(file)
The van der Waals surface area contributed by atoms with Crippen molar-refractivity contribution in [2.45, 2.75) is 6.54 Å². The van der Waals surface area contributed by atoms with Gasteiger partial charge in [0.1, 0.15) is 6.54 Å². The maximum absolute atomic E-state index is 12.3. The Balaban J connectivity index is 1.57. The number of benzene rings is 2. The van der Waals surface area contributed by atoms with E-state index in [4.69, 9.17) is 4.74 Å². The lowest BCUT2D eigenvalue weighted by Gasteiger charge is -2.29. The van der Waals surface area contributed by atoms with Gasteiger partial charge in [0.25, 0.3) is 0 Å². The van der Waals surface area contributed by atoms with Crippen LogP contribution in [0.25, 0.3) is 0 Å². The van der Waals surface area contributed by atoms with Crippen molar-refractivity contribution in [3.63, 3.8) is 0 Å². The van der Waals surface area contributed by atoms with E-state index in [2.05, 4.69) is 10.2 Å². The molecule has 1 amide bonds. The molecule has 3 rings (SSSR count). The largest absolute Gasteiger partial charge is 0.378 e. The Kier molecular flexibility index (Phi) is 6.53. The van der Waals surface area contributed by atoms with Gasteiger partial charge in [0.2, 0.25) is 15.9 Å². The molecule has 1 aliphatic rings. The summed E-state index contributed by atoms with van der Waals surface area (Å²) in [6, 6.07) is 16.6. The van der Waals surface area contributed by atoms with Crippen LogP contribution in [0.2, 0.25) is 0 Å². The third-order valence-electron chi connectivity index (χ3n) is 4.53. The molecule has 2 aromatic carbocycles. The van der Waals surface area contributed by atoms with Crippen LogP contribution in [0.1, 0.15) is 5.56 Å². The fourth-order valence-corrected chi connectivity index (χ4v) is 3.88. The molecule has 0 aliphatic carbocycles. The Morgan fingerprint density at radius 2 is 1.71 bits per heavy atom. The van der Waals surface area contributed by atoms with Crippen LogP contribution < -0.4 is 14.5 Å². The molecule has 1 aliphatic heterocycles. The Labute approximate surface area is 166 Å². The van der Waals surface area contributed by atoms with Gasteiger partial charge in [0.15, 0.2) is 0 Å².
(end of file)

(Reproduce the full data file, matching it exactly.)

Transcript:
The van der Waals surface area contributed by atoms with Crippen molar-refractivity contribution in [2.45, 2.75) is 6.54 Å². The van der Waals surface area contributed by atoms with Gasteiger partial charge in [0.1, 0.15) is 6.54 Å². The maximum absolute atomic E-state index is 12.3. The Balaban J connectivity index is 1.57. The number of benzene rings is 2. The van der Waals surface area contributed by atoms with E-state index in [4.69, 9.17) is 4.74 Å². The lowest BCUT2D eigenvalue weighted by Gasteiger charge is -2.29. The van der Waals surface area contributed by atoms with Gasteiger partial charge in [0.25, 0.3) is 0 Å². The van der Waals surface area contributed by atoms with Crippen LogP contribution in [0.25, 0.3) is 0 Å². The van der Waals surface area contributed by atoms with Crippen molar-refractivity contribution in [3.63, 3.8) is 0 Å². The van der Waals surface area contributed by atoms with E-state index in [2.05, 4.69) is 10.2 Å². The molecule has 1 amide bonds. The molecule has 3 rings (SSSR count). The largest absolute Gasteiger partial charge is 0.378 e. The Kier molecular flexibility index (Phi) is 6.53. The van der Waals surface area contributed by atoms with Gasteiger partial charge in [0.2, 0.25) is 15.9 Å². The molecule has 1 aliphatic rings. The summed E-state index contributed by atoms with van der Waals surface area (Å²) in [6, 6.07) is 16.6. The van der Waals surface area contributed by atoms with Crippen LogP contribution in [0.2, 0.25) is 0 Å². The third-order valence-electron chi connectivity index (χ3n) is 4.53. The molecule has 2 aromatic carbocycles. The van der Waals surface area contributed by atoms with Crippen LogP contribution in [0.1, 0.15) is 5.56 Å². The fourth-order valence-corrected chi connectivity index (χ4v) is 3.88. The molecule has 0 aliphatic carbocycles. The Morgan fingerprint density at radius 2 is 1.71 bits per heavy atom. The van der Waals surface area contributed by atoms with Crippen LogP contribution < -0.4 is 14.5 Å². The molecule has 1 aliphatic heterocycles. The Labute approximate surface area is 166 Å². The van der Waals surface area contributed by atoms with Gasteiger partial charge in [0.15, 0.2) is 0 Å².